Tarleton, Banastre 1967 A History of the Campaigns of 1780 and 1781 in the Southern Provinces of North America. Reprint Company, Spartanburg, South Carolina (originally published by T Cadell, London, 1787).

Transcribed by Larry Babits, author of Devil of a Whipping

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On the 13th, General Gates moved the American army to Rugeley's mills: The Maryland brigades, the Delawar [sic] regiment, the cannon, the cavalry, the baggage, and the militia, were posted on the north side of Granney- quarter's creek: and Colonel Porterfield and Major Armstrong's corps of light infantry were advanced over the creek, on the road leading to Camden. On the same day the four companies of light infantry arrived from Ninety Six, and in the night Earl Cornwallis crossed the Wateree ferry, and joined the British army. The arrival of the noble earl and of the light infantry were fortunate events: A reinforcement of seven hundred Virginia militia, under the command of General Stevens, which reached Rugeley's on the morning of the 14th, prompted the American commander in chief to make an addition of one hundred continentals, three hundred militia, and two pieces of cannon, to the corps under Colonel Sumpter, who was immediately directed to interrupt the communications between Charles town, Ninety Six, and Camden. Colonel Sumpter appeared on the morning of the 15th on the western back of the Wateree, and captured some waggons with rum and stores below Camden, several waggons loaded with sick and tired light infantry soldiers on the road from Ninety Six, and the escorts of loyal militia and regulars attending each convoy.

Lord Cornwallis, upon his arrival with the army, adopted the most likely measures to obtain intelligence of the enemy's force and position; he likewise directed his attention to strengthen the British regiments and provincial corps, by mustering the ablest convalescents; and he was not unmindful of his cavalry. Upon application from Lieutenant-colonel Tarleton, he ordered all the horses of the army, belonging both to regiments and departments, to be assembled: the best were selected for the service of the cavalry, and, upon the proprietors receiving payment, they were delivered up to the British legion. These active preparations diffused animation and vigour throughout the army. On the 15th the principal part of the King's troops had orders to be in readiness to march: In the afternoon Earl Cornwallis desired Lieutenant-colonel Tarleton to gain circumstantial intelligence, by intercepting a patrole, or carrying off some prisoners, from an American picket: About ten miles from Camden, on the road to Rugeley's mills, the advanced guard of the legion, in the evening, secured three American soldiers: The prisoners reported, that they came from Lynche's creek, where they had been left in a convalescent state, and that they were directed to join the American army, on the high road, that night, as General gates had given orders for his troops to move from Rugeley's mills to attack the British camp next morning near Camden. The information received from these men induced Tarleton to countermarch before he was discovered by any patrole from the enemy's outpost: The three prisoners were mounted behind dragoons, and conveyed with speed to the British army: When examined by Early Cornwallis, their story appeared credible, and confirmed all the other intelligence of the day. Orders were immediately circulated for the regiments and corps, designed for a forward move, to stand to their arms. The town, the magazine, the hospital, and the prisoners,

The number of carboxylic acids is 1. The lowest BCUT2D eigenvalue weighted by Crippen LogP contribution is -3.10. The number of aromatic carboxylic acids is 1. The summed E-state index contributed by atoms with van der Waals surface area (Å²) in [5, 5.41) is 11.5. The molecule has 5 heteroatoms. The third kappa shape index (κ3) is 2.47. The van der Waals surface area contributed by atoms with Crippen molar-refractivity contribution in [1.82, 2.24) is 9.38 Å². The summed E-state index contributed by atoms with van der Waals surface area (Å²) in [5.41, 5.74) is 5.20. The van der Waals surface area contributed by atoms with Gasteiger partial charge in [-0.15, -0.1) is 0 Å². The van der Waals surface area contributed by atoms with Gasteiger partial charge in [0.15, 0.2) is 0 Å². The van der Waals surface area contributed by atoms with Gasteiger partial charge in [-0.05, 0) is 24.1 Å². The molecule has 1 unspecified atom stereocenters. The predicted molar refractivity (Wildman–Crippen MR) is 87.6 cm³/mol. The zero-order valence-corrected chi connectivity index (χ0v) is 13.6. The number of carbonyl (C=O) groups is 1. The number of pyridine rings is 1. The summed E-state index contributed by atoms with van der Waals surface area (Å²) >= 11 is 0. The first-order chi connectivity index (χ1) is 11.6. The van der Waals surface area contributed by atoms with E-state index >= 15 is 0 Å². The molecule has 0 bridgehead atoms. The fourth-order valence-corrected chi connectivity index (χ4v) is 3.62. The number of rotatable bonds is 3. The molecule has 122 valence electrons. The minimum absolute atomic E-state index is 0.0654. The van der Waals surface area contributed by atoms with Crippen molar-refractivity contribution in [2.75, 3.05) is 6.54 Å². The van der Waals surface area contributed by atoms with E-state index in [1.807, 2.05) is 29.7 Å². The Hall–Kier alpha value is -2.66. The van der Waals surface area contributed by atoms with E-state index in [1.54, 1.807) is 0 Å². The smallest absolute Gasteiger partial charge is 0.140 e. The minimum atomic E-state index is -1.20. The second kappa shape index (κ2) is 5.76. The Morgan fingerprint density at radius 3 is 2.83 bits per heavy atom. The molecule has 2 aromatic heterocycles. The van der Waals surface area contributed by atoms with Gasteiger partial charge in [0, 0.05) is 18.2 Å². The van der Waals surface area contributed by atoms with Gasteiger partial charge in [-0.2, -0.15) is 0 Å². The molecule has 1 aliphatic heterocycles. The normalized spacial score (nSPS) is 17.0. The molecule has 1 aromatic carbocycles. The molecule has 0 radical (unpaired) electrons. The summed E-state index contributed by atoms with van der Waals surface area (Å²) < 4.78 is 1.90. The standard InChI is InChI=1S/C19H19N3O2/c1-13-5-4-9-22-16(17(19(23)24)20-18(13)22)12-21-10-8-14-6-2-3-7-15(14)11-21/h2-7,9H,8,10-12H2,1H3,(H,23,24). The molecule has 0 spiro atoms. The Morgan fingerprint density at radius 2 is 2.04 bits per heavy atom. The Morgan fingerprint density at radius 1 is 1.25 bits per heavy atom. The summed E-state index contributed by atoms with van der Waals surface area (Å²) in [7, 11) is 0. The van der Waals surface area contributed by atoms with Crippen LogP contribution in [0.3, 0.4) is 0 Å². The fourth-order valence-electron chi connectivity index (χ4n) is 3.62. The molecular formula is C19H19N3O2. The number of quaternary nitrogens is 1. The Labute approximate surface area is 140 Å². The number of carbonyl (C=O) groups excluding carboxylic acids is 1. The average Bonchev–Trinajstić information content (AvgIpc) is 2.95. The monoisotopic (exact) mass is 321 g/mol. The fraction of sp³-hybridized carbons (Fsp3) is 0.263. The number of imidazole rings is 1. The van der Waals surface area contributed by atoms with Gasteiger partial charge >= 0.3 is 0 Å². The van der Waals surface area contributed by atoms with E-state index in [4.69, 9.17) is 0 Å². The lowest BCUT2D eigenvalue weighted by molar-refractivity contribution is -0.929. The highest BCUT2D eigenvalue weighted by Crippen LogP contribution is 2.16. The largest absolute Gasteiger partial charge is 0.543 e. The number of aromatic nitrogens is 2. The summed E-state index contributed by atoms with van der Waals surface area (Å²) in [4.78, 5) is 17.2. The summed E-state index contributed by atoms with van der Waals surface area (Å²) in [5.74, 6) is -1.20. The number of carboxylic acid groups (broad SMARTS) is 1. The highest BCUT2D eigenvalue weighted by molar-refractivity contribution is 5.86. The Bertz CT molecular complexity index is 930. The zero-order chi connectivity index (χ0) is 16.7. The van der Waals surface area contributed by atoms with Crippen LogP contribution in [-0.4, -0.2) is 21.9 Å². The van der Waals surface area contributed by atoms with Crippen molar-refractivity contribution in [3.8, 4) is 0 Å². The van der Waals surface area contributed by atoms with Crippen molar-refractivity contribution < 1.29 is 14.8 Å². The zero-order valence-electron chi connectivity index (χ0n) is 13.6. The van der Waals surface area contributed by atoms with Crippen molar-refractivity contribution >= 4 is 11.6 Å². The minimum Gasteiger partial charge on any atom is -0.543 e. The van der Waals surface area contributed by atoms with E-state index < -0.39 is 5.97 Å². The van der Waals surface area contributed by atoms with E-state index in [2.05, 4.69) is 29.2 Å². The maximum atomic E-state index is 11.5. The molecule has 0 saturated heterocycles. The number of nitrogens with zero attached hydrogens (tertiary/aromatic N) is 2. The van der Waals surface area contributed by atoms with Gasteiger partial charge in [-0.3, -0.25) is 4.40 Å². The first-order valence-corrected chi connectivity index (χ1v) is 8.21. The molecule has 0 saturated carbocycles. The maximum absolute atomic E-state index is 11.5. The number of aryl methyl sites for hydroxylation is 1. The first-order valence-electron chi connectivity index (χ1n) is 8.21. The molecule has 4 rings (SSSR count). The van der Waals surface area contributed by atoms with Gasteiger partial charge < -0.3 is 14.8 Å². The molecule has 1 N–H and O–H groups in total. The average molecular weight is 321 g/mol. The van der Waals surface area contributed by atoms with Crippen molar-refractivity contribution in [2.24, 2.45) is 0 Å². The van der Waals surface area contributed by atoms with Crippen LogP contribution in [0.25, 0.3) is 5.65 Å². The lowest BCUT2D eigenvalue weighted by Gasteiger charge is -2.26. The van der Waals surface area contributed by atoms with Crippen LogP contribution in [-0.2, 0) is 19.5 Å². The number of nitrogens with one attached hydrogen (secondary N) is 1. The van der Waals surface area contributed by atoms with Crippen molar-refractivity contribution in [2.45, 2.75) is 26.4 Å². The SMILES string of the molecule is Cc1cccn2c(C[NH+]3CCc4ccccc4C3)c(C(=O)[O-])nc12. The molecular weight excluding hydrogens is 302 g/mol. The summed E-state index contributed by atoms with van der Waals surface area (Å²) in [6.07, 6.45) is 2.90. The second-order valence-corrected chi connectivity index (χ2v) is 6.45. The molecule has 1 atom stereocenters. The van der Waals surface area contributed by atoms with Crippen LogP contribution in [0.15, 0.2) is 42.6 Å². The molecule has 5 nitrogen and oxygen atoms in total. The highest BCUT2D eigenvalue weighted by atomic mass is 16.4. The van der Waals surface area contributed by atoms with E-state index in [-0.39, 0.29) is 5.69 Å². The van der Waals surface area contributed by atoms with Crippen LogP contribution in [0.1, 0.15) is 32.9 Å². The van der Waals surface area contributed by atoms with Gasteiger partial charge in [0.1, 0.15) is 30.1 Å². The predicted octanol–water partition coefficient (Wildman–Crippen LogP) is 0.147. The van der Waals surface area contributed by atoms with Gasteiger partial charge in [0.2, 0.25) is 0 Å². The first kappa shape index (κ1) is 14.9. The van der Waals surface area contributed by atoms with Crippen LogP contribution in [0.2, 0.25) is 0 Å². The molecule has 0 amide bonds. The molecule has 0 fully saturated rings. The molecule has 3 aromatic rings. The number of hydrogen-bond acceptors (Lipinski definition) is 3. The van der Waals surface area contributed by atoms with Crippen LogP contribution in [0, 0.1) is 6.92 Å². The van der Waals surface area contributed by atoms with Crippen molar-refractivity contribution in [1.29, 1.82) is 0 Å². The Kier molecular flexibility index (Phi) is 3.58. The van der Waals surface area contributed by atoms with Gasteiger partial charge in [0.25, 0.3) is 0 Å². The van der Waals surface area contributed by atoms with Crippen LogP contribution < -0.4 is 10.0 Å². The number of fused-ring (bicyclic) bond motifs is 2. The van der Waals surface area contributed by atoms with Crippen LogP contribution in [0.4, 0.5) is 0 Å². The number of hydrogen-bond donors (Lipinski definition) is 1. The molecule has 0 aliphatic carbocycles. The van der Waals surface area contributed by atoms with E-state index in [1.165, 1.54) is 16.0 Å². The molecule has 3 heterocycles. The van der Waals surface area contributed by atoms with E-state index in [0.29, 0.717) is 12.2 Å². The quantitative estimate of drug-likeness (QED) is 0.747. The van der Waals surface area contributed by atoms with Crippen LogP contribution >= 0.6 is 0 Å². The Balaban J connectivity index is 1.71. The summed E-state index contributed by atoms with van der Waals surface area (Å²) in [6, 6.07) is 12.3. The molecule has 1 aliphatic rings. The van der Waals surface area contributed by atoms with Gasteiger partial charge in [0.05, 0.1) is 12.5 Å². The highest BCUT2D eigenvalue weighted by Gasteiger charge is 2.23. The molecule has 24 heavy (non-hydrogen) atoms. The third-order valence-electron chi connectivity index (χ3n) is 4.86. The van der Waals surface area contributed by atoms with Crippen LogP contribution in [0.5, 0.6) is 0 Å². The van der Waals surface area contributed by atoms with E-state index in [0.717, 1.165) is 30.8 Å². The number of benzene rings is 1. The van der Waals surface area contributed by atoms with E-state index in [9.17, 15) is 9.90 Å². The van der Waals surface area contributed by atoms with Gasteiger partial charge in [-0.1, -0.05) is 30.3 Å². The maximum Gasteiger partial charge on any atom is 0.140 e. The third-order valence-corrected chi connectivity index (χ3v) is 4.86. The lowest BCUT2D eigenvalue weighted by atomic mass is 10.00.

were committed to the care of Major M'Arthur with a small body of provincials and militia, and the weakest convalescents of the army: A part of the 63d regiment, who had been supplied with horses at Charles town, were expected to join this detachment in the night, by the Nelson's-ferry road, for the security of Camden.